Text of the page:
Last Sunday our parish women’s book group was scheduled to meet at Ann’s house to discuss Father Arseny. I hadn’t planned to be there because Soldier and Liam were flying in from Colorado to celebrate my birthday with me; so I didn’t reread the book in preparation.

Of course my guests cancelled their plans, for everyone’s safety, and the women held a lively Zoom discussion which I “attended” along with eleven others. I sat in my garden at my laptop most of the time, until it got too chilly. We enjoyed ourselves immensely, and decided to meet again in a week just to chat; we’ve been missing each other and don’t want to wait a whole month or more till we’ve read the next book.

Now we are reading At the Back of the North Wind by George MacDonald. This title is a good one for a few reasons:

1) Several of us love George MacDonald and his books have come up before in our list of possible group reads.
2) Even though physical libraries are closed, his works are easily found as free library digital editions, for 99 cents on Kindle and as audiobooks.
3) For families with more time together sheltering in place, it’s a good read-aloud.
4) I haven’t read it for a long time, but knowing MacDonald generally, it’s likely good nourishment for our souls that need extra sustenance right now.

 

Sustenance consists of those things we need for life and health. The opposite is deprivation or starvation. Often our souls are starving for spiritual food when our bodies are overfed.

I had the odd experience in the last week of several times being so busy socializing that I didn’t take time to eat. Because of the many anniversaries and birthdays in my extended family, in addition to dear friends phoning to talk about the pestilence, I was on the phone more hours that week than I had been in the previous six months. Because I’m generally overfed, that brief bodily deprivation had little effect. Since then I’ve also caught up on Alone Time.

And I’ve cooked some things. When my Painted Lady runner beans produced a bumper crop last fall I resolved to make soup with them during Lent. What I came up with was a vegetable soup rich with onions and garlic, and not too many beans. It’s sustaining for sure.

 

Over the decades I’ve discovered two sorts of (vegan) chocolate pudding that are great for breakfast, and I don’t see that I have shared the recipes here before. Well, I did share a link for this version of the chocolate chia seed pudding, and here it is again: Minimalist Baker.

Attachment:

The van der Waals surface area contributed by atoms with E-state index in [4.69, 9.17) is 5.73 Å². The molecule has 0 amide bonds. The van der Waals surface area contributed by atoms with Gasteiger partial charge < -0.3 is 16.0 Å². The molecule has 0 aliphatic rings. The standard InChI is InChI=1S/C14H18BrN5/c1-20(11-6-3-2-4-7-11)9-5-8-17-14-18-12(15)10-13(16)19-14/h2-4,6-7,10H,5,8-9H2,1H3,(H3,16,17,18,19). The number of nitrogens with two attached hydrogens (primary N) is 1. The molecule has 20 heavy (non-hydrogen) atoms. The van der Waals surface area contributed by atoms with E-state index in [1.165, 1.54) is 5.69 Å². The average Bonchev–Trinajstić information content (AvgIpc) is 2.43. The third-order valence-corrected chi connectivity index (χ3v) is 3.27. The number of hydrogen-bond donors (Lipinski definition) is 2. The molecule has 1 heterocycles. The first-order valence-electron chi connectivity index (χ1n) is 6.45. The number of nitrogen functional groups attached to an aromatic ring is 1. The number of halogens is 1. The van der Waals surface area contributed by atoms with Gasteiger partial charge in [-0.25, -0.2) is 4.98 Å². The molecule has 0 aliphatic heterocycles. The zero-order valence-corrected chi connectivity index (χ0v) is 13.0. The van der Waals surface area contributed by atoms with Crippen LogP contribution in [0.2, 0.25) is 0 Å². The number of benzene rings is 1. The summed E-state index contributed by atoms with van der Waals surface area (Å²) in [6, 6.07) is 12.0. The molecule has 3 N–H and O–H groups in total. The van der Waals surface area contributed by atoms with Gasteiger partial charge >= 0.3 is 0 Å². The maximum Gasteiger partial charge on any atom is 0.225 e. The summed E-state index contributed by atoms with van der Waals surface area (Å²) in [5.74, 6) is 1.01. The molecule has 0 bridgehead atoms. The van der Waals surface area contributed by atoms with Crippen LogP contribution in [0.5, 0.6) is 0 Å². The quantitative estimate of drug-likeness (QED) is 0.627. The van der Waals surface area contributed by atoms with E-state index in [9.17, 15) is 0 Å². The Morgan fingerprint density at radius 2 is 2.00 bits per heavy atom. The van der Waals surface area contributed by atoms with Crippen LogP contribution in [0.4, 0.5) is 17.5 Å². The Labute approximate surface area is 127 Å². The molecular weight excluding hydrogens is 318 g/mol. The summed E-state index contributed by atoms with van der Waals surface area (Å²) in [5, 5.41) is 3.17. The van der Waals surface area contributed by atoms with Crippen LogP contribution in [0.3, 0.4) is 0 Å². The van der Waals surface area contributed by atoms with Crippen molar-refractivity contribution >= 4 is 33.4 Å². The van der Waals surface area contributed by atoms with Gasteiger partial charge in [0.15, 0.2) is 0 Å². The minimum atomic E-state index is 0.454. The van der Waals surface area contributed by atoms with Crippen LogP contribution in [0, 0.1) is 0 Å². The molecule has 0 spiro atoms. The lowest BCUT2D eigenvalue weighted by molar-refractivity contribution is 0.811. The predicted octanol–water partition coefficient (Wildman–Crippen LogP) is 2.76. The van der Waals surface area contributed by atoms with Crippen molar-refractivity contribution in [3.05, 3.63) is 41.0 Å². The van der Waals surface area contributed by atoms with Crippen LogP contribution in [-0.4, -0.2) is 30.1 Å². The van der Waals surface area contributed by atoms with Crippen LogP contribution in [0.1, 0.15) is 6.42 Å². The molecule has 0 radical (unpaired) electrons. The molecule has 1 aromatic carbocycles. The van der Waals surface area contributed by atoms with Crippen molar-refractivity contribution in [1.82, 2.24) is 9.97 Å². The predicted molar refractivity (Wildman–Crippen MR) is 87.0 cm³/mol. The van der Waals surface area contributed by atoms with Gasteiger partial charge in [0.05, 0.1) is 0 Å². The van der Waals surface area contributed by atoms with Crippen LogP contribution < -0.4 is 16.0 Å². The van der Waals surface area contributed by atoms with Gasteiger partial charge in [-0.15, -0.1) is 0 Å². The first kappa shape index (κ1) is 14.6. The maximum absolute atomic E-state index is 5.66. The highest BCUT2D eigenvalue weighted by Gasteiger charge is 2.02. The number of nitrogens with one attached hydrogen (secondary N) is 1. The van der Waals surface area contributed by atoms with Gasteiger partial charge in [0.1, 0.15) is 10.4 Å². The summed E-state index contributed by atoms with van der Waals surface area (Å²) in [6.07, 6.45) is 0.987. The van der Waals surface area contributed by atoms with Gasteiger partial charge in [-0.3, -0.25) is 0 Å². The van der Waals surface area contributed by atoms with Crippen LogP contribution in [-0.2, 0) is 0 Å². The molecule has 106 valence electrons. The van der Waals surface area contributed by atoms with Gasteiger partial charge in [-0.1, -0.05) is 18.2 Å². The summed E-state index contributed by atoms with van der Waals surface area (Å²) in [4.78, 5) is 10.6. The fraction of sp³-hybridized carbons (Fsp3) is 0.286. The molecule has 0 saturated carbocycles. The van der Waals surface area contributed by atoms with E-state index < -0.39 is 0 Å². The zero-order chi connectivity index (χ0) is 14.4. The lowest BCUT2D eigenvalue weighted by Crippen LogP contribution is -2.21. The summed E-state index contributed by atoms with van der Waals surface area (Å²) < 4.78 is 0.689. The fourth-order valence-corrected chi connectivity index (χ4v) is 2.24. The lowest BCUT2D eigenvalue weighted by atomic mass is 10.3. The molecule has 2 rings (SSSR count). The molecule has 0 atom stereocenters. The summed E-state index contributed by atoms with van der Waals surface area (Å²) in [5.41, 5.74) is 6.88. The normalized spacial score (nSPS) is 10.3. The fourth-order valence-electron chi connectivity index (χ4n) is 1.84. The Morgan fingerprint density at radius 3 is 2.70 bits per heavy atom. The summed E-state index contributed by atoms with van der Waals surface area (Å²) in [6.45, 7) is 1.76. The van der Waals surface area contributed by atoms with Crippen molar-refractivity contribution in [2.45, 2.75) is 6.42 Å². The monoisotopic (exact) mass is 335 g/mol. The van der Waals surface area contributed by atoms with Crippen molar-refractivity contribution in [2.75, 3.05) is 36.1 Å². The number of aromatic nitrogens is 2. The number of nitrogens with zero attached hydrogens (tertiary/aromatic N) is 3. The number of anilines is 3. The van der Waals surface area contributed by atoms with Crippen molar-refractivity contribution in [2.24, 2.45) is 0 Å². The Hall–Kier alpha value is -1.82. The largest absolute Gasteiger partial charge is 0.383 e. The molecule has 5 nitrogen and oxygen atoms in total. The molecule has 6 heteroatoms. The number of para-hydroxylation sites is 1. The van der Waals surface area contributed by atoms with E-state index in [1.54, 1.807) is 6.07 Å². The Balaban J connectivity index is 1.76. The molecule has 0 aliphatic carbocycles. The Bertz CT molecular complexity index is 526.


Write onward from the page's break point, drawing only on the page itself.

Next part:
But the one I’ve made many more times in various flavors is so simple and adaptable, I didn’t even measure yesterday when I made a batch.

SILKEN TOFU PUDDING

-an amount of silken tofu, say, 14 oz.
-cocoa powder, try 1/2 cup
-sweetening to taste: sugar, maple syrup, etc.
-cinnamon or vanilla or almond extract, etc.

Mix in food processor until smooth, divide into portions and eat or refrigerate. Of course you might top it with fruit or nuts or granola. The above amounts are what I used last night and I divided it into three containers. I think it’s a good breakfast food because it has protein and caffeine, and don’t we all like something easy for breakfast?

I have made it without chocolate at times, in the past. I think there was a lemon version, or a pumpkin spice, but as I remember, chocolate was the winner.

 

My remodel: It is not finished; some construction workers are willing and wanting to work at this uncertain time, and some are not, so I am preparing my mind for an indefinite prolonging of this mess. Three times over the last 16 months I’ve moved out of my walk-in closet, into a spare bedroom across the house that is even now serving as my dressing room, with my clothes stacked all over the bed, my laundry hamper squeezed in the corner, some of my hanging clothes squeezed into the wardrobe.

My goal now is to clear that room and somehow fit my clothes and shoes into my own bedroom, and use it as my dressing room. It has no closet currently, and is still full of storage, but I can move some of that stuff temporarily into the sewing room cabinet that is waiting for doors, as you can see in the photo above that I have already begun to do.

The workers’ clutter in the sewing room I hope I can stash in the garage or the unfinished closet, depending on whose it is, so I can clean up the sewing room, too. I am tired of waiting to wash the windows, and I want to be able to sit in there in the mornings. Do you think that as soon as I complete all this work, the construction guys will come back and make a mess again? If they do, I won’t complain. That’s the walk-in closet at right, which I can’t even shut the door to. It’s been the view from my bathroom for two months now, unchanged.

The new guest bathroom is usable except for things like the shower curtain rod and towel ring. There are six such accessories that a worker came to install one day weeks ago, and he completed two of them.

Outdoors, I myself have neglected the garden quite a bit, but it’s still a lovely place to stroll, and I’m cutting asparagus and waiting for snow peas to show on the tall vines. (You can see them at the back in the last picture below.) The Coast Bush Lupine I planted sometime last year is now covered with buds! Everything looked so pretty after the rain and hail, these recent mornings when the sun broke through.

There’s plenty of sustenance in my larders!